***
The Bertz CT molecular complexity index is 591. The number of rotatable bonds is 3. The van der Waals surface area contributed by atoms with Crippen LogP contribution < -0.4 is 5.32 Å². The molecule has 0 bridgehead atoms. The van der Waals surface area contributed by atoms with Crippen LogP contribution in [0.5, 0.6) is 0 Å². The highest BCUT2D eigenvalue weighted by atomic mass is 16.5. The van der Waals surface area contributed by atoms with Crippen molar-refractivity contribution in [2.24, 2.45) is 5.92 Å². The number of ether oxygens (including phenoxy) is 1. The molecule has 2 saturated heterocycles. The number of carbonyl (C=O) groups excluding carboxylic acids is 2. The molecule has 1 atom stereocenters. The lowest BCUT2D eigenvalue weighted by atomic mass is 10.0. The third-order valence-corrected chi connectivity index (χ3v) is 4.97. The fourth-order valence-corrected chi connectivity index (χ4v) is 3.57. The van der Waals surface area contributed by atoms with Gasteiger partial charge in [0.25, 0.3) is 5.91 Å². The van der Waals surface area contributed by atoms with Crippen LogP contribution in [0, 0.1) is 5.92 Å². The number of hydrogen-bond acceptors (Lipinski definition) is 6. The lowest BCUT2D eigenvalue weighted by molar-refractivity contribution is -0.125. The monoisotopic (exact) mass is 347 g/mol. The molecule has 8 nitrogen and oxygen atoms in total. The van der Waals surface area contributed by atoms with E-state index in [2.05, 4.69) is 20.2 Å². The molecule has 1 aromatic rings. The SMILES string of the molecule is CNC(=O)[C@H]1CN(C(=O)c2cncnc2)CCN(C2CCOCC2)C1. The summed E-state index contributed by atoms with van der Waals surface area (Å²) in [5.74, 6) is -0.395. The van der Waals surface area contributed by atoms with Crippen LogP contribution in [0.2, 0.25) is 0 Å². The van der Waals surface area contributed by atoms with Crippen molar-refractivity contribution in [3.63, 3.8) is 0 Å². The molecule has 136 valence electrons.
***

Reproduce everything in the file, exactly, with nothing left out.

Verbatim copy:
The Bertz CT molecular complexity index is 591. The number of rotatable bonds is 3. The van der Waals surface area contributed by atoms with Crippen LogP contribution < -0.4 is 5.32 Å². The molecule has 0 bridgehead atoms. The van der Waals surface area contributed by atoms with Crippen LogP contribution in [0.5, 0.6) is 0 Å². The highest BCUT2D eigenvalue weighted by atomic mass is 16.5. The van der Waals surface area contributed by atoms with Crippen molar-refractivity contribution in [2.24, 2.45) is 5.92 Å². The number of ether oxygens (including phenoxy) is 1. The molecule has 2 saturated heterocycles. The number of carbonyl (C=O) groups excluding carboxylic acids is 2. The molecule has 1 atom stereocenters. The lowest BCUT2D eigenvalue weighted by atomic mass is 10.0. The third-order valence-corrected chi connectivity index (χ3v) is 4.97. The fourth-order valence-corrected chi connectivity index (χ4v) is 3.57. The van der Waals surface area contributed by atoms with Gasteiger partial charge in [0.25, 0.3) is 5.91 Å². The van der Waals surface area contributed by atoms with Crippen LogP contribution in [0, 0.1) is 5.92 Å². The number of hydrogen-bond acceptors (Lipinski definition) is 6. The lowest BCUT2D eigenvalue weighted by molar-refractivity contribution is -0.125. The monoisotopic (exact) mass is 347 g/mol. The molecule has 8 nitrogen and oxygen atoms in total. The van der Waals surface area contributed by atoms with E-state index in [2.05, 4.69) is 20.2 Å². The molecule has 1 aromatic rings. The SMILES string of the molecule is CNC(=O)[C@H]1CN(C(=O)c2cncnc2)CCN(C2CCOCC2)C1. The summed E-state index contributed by atoms with van der Waals surface area (Å²) in [5.74, 6) is -0.395. The van der Waals surface area contributed by atoms with Crippen LogP contribution in [0.2, 0.25) is 0 Å². The van der Waals surface area contributed by atoms with Crippen molar-refractivity contribution in [3.63, 3.8) is 0 Å². The molecule has 136 valence electrons.